posted by rouftop at 11:06 PM on February 8 [5 favorites]


I fukken loved The Worst Witch at that age, if they aren't done with schools of magic it'd be a good next step.
posted by Jilder at 11:07 PM on February 8 [2 favorites]


My 9 year old daughter (well, she turned 10 yesterday) is obsessed with The Land of Stories books. It's similar to historical fiction, only it's fairy tale fiction--as in, what happens after the fairy tales are concluded? Cinderella is not immediately loved by her people because she's a peasant. Little Red Riding Hood builds an isolationist kingdom, etc. After she read one of the books 10 times I decided I'd better read at least one to know what she was reading. They're super fun.
posted by fyrebelley at 11:16 PM on February 8 [1 favorite]


The Hobbit > The Lord of the Rings
posted by kirkaracha at 11:19 PM on February 8 [6 favorites]


The Percy Jackson books are very popular with our Potter/fantasy-lovong 11 year old and his friends.
posted by chbrooks at 11:21 PM on February 8 [7 favorites]


seconding Bartimaeus! it's delightfully snarky
posted by 5_13_23_42_69_666 at 12:10 AM on February 9 [1 favorite]


A Wrinkle in Time has a similar theme of good versus evil and youth saving the world. Plus it has witches. There were a couple of sequels or spin offs from Wrinkle, I don't remember how many, but each book stands alone.
posted by kbar1 at 12:18 AM on February 9 [4 favorites]


Seconding The Hobbit. The kids (8- and 10-year-old girls) said they can't decide which is better, The Hobbit or a Harry Potter book.

Seconding Artemis Fowl. Just finished it. They begged for "just one more chapter" each night.

Seconding the Tiffany Aching stories of Discworld. (The first two, at least.) They quote the Nac Mac Feegle with alarming regularity. Curiously enough they heard me read Going Postal to my wife when they were much younger, didn't understand everything, but loved it anyway. To this day on any merry-go-round the older one seeks out a black horse to ride and calls it Boris.

Equally curiously, The Lion, The Witch and the Wardrobe left them cold.

And of course Percy Jackson. And they liked the Magnus Chase series, also by Riordan.
posted by wjm at 12:40 AM on February 9 [2 favorites]


John Connolly’s ‘Samuel Johnson’ series.
posted by Morfil Ffyrnig at 12:59 AM on February 9 [1 favorite]


The Wizard of Oz books. There's 14 of them by L. Frank Baum and they come in a very nice 5 volume set. They're a lot of fun to read aloud (so much better than the Hobbit, which imho is very clunky on the tongue).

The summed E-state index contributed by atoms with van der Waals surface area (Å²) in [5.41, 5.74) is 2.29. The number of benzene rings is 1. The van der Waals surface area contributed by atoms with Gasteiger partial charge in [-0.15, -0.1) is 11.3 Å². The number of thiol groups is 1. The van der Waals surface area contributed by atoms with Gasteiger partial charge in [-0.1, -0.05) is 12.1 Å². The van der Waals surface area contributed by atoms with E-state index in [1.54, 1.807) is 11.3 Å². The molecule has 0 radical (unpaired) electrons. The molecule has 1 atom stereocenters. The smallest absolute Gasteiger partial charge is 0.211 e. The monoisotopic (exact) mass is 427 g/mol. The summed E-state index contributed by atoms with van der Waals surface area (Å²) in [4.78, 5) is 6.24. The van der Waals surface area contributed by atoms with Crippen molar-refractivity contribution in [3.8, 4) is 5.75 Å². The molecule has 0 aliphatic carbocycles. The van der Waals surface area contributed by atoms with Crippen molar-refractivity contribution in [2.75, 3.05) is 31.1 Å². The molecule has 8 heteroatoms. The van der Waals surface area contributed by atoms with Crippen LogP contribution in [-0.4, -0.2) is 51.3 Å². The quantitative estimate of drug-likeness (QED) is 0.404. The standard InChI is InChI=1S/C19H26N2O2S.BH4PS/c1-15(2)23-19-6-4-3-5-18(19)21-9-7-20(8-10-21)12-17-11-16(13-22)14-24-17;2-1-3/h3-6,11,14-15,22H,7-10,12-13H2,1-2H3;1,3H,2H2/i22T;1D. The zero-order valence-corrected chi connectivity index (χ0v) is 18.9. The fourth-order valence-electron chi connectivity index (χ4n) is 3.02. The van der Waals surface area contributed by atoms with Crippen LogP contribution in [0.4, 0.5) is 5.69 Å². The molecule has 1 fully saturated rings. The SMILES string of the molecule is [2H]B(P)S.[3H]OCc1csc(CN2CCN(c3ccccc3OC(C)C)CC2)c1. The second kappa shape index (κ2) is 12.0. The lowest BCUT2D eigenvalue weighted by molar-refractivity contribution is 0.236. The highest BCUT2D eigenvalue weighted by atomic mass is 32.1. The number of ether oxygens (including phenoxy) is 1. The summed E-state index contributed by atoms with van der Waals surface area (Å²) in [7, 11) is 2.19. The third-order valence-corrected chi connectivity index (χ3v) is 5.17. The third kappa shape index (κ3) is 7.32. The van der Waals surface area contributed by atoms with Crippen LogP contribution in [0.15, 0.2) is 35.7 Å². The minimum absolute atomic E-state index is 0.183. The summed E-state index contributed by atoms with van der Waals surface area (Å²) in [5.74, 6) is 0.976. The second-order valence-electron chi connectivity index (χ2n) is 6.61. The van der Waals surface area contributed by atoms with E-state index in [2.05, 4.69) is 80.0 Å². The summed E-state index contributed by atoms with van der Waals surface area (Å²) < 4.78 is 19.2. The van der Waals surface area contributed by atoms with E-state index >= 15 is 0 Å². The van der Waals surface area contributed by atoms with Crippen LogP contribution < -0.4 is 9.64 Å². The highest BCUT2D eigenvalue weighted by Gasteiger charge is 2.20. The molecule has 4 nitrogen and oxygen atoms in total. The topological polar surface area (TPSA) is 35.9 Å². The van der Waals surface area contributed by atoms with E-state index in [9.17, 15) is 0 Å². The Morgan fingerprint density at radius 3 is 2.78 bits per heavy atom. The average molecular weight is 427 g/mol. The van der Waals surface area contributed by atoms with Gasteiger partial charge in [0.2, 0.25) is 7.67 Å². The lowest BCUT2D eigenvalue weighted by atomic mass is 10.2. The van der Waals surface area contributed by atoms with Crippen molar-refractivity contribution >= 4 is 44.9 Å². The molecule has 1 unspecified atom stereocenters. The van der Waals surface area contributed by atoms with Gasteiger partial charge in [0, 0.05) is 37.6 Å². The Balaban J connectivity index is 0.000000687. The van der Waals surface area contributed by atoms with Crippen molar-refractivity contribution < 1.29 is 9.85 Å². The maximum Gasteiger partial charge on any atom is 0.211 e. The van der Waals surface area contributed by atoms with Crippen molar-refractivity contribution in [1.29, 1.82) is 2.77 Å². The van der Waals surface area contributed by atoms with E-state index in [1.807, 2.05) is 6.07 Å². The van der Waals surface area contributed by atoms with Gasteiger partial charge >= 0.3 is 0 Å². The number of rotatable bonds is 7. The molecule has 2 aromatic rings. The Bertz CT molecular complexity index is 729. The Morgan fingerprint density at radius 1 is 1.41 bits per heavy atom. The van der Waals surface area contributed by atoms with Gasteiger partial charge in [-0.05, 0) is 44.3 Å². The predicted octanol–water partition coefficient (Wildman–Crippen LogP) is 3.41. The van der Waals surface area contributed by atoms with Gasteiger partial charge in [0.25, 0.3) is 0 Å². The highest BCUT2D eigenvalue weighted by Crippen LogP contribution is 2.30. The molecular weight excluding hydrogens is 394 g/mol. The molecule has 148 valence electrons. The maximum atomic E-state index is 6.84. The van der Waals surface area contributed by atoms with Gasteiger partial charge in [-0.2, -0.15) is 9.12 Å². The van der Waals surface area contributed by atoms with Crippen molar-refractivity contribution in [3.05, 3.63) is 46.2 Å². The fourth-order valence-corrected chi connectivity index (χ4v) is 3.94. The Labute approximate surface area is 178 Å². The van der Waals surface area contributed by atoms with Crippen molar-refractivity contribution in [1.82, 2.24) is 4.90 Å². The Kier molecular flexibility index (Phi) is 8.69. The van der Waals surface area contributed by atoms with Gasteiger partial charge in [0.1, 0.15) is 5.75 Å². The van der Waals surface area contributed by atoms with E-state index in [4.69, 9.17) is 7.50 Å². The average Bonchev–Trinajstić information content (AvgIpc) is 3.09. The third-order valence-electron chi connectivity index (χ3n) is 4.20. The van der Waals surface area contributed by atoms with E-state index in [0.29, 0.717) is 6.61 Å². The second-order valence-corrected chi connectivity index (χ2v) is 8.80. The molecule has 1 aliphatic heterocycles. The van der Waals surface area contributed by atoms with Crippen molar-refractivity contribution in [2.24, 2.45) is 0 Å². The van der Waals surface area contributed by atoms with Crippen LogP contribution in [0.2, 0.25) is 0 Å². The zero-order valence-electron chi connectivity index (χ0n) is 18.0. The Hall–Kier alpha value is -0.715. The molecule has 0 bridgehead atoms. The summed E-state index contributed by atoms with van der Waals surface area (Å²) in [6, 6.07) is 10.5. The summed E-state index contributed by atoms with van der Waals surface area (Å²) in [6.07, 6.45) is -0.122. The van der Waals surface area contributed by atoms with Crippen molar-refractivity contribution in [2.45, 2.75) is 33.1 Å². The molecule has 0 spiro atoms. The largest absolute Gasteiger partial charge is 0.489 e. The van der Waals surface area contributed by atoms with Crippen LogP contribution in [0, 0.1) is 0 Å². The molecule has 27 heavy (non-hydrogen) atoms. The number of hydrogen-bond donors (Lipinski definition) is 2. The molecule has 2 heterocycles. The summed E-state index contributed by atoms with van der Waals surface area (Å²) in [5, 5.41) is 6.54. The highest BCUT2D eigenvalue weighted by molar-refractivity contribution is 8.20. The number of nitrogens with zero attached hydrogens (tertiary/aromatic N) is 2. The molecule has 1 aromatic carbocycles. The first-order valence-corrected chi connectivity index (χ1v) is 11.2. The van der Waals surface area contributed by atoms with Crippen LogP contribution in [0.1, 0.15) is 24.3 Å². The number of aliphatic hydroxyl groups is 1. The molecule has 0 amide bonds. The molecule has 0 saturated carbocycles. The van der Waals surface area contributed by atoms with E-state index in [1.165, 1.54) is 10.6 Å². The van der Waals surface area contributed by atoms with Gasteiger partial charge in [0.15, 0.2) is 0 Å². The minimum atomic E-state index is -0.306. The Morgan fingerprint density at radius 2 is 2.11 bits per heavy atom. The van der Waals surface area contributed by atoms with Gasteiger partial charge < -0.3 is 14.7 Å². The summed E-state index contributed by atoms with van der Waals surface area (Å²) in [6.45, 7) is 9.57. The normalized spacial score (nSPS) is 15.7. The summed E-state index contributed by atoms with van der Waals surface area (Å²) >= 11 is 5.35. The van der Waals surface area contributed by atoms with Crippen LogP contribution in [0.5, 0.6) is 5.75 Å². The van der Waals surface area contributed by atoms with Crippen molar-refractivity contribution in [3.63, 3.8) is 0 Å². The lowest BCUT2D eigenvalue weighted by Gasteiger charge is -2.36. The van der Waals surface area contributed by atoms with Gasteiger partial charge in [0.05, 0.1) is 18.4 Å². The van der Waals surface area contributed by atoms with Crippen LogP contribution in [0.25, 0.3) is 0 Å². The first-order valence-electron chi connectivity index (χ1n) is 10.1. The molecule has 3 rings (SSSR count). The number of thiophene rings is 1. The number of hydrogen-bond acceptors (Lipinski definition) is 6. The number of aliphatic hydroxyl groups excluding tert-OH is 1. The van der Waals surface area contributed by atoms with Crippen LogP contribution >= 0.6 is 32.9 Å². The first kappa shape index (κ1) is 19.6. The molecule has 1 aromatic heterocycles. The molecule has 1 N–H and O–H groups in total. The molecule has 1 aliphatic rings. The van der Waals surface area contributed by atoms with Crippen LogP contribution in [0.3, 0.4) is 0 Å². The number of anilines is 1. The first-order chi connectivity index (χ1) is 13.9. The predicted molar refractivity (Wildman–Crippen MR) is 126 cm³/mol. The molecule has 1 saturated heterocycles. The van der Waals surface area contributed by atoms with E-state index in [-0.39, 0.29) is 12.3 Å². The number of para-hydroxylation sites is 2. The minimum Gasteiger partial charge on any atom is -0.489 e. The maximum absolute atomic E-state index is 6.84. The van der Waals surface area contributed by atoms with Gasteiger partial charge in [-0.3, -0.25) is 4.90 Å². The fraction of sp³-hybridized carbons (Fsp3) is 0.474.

posted by kokaku at 1:06 AM on February 9 [2 favorites]


My SO says Diana Wynne-Jones, or, for Pratchett, start with the Tiffany Aching series. Ursula Le Guin Wizard of Earthsea or Gifts series (AKA 'Annals of the Western Shore'); Jasper fforde Last Dragon Slayer series; Suzanne Collins Gregor The Underland Chronicles; Holly Black and Cassandra Clare Magisterium series Jessica Townsend Nevermoor; Ian McDonald Everness series; Neil Gaiman Interworld; Robin McKinley Dragonhaven.
posted by pompomtom at 3:37 AM on February 9 [1 favorite]


I'm 48 and I find the Mort books pretty funny. (Note I have only listened to them on Audible, not read them.)
posted by DarlingBri at 3:51 AM on February 9 [1 favorite]


I’m going to plug the Wheel of Time series by Robert Jordan and Brandon Sanderson. It may be a little too advanced/mature for 9-11yos, but if you’re reading it aloud perhaps it’s okay now? Otherwise, file it away for a couple years from now. Full disclosure: I don’t have children, so my age-appropriateness radar may be off!

The series has a ton of badass female characters, which I love, and several moments that made me (a 29yo) bawl. It’s one flaw in my view is that it has a bit of a male gaze problem; e.g., a male author describing his female characters in unnecessary physical detail. But I think every series has its flaws, and this one could be a teachable moment.
posted by shb at 4:31 AM on February 9 [1 favorite]


Edward Eager: Half Magic, Magic by the Lake, Knight's Castle, The Time Garden, Magic or Not?, The Well-Wishers, Seven-Day Magic.

Mary Norton: The Borrowers, The Borrowers Afield, The Borrowers Afloat, The Borrowers Aloft, The Borrowers Avenged.

Joan Aiken: The Wolves of Willoughby Chase, Black Hearts in Battersea, Nightbirds on Nantucket, The Cuckoo Tree.
posted by TrishaU at 5:42 AM on February 9 [5 favorites]